Roger Federer rallies for win at Doha

DOHA, Qatar -- Defending champion Roger Federer was tested for the first time Thursday at the Qatar Open before defeating Andreas Seppi of Italy 6-3, 5-7, 6-4 to reach the semifinals.

The third-ranked Federer set up a rematch of last year's semifinal against Jo-Wilfried Tsonga, after the Frenchman cruised past unseeded Albert Ramos of Spain 6-2, 6-1.

Rafael Nadal also reached the semifinals, playing some of his best tennis this week in dispatching of Mikhail Youzhny 6-4, 6-4. He will face Gael Monfils, who won the last four games in each set to beat Viktor Troicki of Serbia 6-2, 6-3 and ensure that the top four seeds reached the semifinals for the second straight year.

Nadal is progressing after injuring his shoulder during the ATP finals in November.

"Doing a lot of things very, very well," Nadal said. "For moments, I enjoyed a lot playing tennis tonight.

"I think I am fresh mentally. That's important. But I want to do it well, and I really am motivated to try to play well. I am doing much better than what I felt before this tournament, so that's a really positive thing."

The 30-year-old Federer is aiming for his fourth Doha title. He won his 20th straight match since his U.S. Open semifinal loss to Novak Djokovic.

Federer, who had never dropped a set against Seppi in seven wins, took a 3-0 lead in just six minutes and appeared en route to an easy victory. But he unraveled in the second set, going down 5-1 after a string of unforced errors coupled with improved returns from the 38th-ranked Italian.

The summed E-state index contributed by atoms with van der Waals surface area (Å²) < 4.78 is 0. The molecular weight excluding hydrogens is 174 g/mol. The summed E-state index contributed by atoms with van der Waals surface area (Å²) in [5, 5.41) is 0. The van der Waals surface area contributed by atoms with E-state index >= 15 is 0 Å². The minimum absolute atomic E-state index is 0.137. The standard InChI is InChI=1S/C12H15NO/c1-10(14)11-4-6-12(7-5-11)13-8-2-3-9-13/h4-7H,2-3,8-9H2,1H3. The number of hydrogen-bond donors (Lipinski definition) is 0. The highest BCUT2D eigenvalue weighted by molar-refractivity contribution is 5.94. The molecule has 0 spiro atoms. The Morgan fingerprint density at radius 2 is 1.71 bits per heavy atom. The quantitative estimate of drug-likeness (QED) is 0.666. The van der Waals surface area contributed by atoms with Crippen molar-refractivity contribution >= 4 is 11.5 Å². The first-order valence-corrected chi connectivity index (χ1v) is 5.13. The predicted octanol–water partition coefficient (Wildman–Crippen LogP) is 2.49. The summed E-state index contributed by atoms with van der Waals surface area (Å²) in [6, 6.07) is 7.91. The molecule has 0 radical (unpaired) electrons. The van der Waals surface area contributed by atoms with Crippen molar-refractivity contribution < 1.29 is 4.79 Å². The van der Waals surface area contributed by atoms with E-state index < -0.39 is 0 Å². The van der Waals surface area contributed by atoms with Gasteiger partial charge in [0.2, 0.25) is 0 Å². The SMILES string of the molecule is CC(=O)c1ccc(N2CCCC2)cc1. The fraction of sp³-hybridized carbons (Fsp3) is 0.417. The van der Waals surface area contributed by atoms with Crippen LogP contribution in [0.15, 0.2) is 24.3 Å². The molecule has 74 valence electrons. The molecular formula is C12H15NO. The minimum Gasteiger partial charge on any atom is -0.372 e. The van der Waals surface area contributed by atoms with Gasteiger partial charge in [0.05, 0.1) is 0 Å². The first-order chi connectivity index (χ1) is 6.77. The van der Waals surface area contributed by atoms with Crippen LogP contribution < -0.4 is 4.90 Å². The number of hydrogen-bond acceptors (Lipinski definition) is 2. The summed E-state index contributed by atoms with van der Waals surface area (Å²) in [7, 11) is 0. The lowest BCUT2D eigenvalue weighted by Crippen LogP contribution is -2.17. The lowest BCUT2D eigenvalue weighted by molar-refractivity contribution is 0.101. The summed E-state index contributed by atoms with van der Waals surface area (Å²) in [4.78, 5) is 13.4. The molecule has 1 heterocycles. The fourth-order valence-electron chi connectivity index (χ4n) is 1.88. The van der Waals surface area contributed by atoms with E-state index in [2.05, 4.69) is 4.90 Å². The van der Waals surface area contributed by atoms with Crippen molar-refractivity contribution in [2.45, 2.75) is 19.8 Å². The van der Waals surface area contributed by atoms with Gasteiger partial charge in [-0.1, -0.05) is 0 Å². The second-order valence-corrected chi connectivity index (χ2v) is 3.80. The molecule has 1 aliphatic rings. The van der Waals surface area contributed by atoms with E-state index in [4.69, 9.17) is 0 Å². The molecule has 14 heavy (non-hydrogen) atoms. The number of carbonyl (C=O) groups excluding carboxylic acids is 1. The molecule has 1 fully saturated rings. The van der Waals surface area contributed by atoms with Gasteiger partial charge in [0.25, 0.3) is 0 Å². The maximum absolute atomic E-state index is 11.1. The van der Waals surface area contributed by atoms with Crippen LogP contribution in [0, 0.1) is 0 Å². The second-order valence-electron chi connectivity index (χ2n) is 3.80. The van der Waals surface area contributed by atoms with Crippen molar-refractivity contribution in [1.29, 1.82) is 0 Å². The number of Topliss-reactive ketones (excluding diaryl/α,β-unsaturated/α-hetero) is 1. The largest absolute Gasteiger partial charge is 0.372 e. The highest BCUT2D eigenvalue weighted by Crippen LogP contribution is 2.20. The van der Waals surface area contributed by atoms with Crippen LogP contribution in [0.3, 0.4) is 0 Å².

Federer came back to tie the set at 5-all, but Seppi took the last two games, evening the match when the 16-time Grand Slam champion hit his return long.

"I definitely think Seppi, he's a good return player," Federer said. "When you give him too many second serves, he can take advantage of that."

Federer recovered in the third, breaking Seppi to go up 2-1. He saved two break points to take control at 5-3 and closed out the match with a blistering forehand winner into the corner which Seppi couldn't reach.

The sixth-ranked Tsonga struggled to three-set wins in his first two matches.

However, he broke Ramos in the first game and was never seriously challenged. He broke again to go up 5-2, and took a 4-1 lead in the second set, repeatedly pumping his fists when he hit winners and dancing as he closed out the match in just over an hour.

"I was very aggressive at the very beginning with my play, so I did well today," said Tsonga, who joked this week that he was normally a "diesel engine" who starts slowly.

Tsonga said he was pleased with his serving, winning 83 percent of the first-serve points.

Tsonga said he looked forward to a rematch with Federer, whom he lost to last year in straight sets. Federer was 6-2 in 2011 against Tsonga, but lost to him in five sets at Wimbledon.

"It's (always) a pleasure and an honor to play against this guy," Tsonga said. "When you beat him, you know you can do it and that's it. So of course when you are going on the court the next time, you are a bit more confident.

"But it's all the time difficult anyway to play against this guy because when he plays his best level, he's better than every player."